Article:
7.1.16 Tip No. 4 – Fasted or Non Fasted Cardio – Which is best?
For many, many years exercise professionals have advised their clients to get up early, do their cardio, THEN have breakfast. It has always been assumed that fasted cardio will burn more fat as your glycogen stores are depleted. So is this true?
A recent study put this theory to the test. In an article reviewed by: Paoli, A., Marcolin, G., Zonin, F. Neri, M. Sivieri, A., and Pacelli, Q.F. (2011), they investigated exercising fasting or fed to enhance fat loss. The study used 8 men (average age, weight, height was 27 yrs, 207 lbs, 70 inches, respectfully).
Testing: The testing for this study was completed over a period of 2 weeks. Each of the male subjects did a fasting (FST) and a food-fed breakfast (FED) test, with one week separating tests. Subjects did a 36-minute cardiovascular workout at 65% of their heart rate reserve on a treadmill. A graded maximal cycling ergometer test was initially completed to determine their actual maximum heart rate. This ensured that the subjects did the exercise sessions at the same workout intensity. Calorie expenditure data (via oxygen and carbon dioxide gas analysis) was collected 12 and 24 hours after each test condition. In the FST condition, the subjects performed the morning workout without food consumption for the previous 12 hours.
Subjects had a normal breakfast after the workout. In the FED condition, the subjects did their training after first having a normal breakfast. Pre-exercise gas analysis was collected in the morning in both the FST and FED to establish base-line data. With gas analysis the authors additionally assessed the respiratory exchange ratio (RER) data. The RER is a meaningful scientific method to measure the contribution of fat and carbohydrate of calories being utilized during any particular period of time (i.e., pre-exercise, during exercise, and post-exercise). RER is determined by collecting the volume of carbohydrate expired per minute (VCO2) in relation to the volume of oxygen consumed per minute (VO2). The subjects were instructed to eat the same diet the day prior to the study and during the entire day of each test session. Thus, food intake in both conditions (FST and FED) was the same, with the timing of breakfast being the only difference (FST condition ate breakfast after the morning workout). The researchers evaluated the dietary intake of subjects using well-established dietary software to ensure subjects complied with the diet instructions.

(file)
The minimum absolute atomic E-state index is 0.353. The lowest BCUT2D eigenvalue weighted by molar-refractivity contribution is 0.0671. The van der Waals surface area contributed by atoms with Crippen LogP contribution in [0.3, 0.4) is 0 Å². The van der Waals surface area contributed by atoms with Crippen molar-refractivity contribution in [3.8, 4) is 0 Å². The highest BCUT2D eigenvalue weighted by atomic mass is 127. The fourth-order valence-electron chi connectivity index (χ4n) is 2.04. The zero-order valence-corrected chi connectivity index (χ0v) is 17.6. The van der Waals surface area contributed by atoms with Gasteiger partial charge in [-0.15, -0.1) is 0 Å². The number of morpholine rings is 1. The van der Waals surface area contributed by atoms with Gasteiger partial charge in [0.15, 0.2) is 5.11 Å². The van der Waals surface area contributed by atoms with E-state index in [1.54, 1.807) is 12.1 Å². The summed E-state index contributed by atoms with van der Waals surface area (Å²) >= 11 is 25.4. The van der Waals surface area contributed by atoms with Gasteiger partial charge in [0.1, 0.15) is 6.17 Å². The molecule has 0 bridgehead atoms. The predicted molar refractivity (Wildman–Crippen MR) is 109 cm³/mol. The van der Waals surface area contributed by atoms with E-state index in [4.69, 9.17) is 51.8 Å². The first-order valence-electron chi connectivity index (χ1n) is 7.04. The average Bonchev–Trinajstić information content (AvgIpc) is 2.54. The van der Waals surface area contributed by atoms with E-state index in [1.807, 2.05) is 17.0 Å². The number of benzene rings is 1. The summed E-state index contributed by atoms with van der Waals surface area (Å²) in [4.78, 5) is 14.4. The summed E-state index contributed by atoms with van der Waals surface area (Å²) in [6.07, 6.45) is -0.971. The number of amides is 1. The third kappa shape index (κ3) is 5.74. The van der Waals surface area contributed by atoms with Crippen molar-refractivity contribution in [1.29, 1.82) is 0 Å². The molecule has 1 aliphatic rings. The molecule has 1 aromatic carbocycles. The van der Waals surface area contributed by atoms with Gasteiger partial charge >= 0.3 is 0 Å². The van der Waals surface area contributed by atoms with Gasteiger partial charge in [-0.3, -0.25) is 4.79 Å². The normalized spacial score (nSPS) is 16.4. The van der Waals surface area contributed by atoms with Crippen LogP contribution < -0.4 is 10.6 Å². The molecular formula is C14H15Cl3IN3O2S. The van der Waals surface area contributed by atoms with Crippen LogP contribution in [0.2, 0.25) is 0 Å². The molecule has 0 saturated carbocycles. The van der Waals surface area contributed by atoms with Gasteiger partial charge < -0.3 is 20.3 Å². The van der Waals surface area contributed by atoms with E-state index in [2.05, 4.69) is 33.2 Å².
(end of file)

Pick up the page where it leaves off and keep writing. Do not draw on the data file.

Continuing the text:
FST Condition: After completing the pre-exercise (or baseline) data collection, the subjects completed the 36-minute treadmill exercise and then had their breakfast after the workout. During the rest of the day the subjects consumed a standard lunch, afternoon snack, dinner and breakfast the next day. The researchers collected calorie expenditure data at 12 hours and 24 hours post the workout.
FED Condition: In this condition, the subjects did precisely the same schedule as the FST condition, however they had their breakfast prior to the workout. The breakfast was a standard Mediterranean breakfast (25% protein, 22% carbohydrate, 53% fat). This study was conducted in Italy where this diet is considered normal for a large segment of the population.
Oxygen Consumption and Caloric Expenditure
At both data collection times the oxygen consumption was significantly (from the statistical analysis) higher in the FED state. Oxygen consumption is a measure of energy expenditure. The more oxygen being consumed the greater the macronutrients that are being used, and thus the higher the caloric expenditure. In the FED state the subjects were burning slightly more calories at 12 hours and 24 hours after the same 36-minute treadmill workout.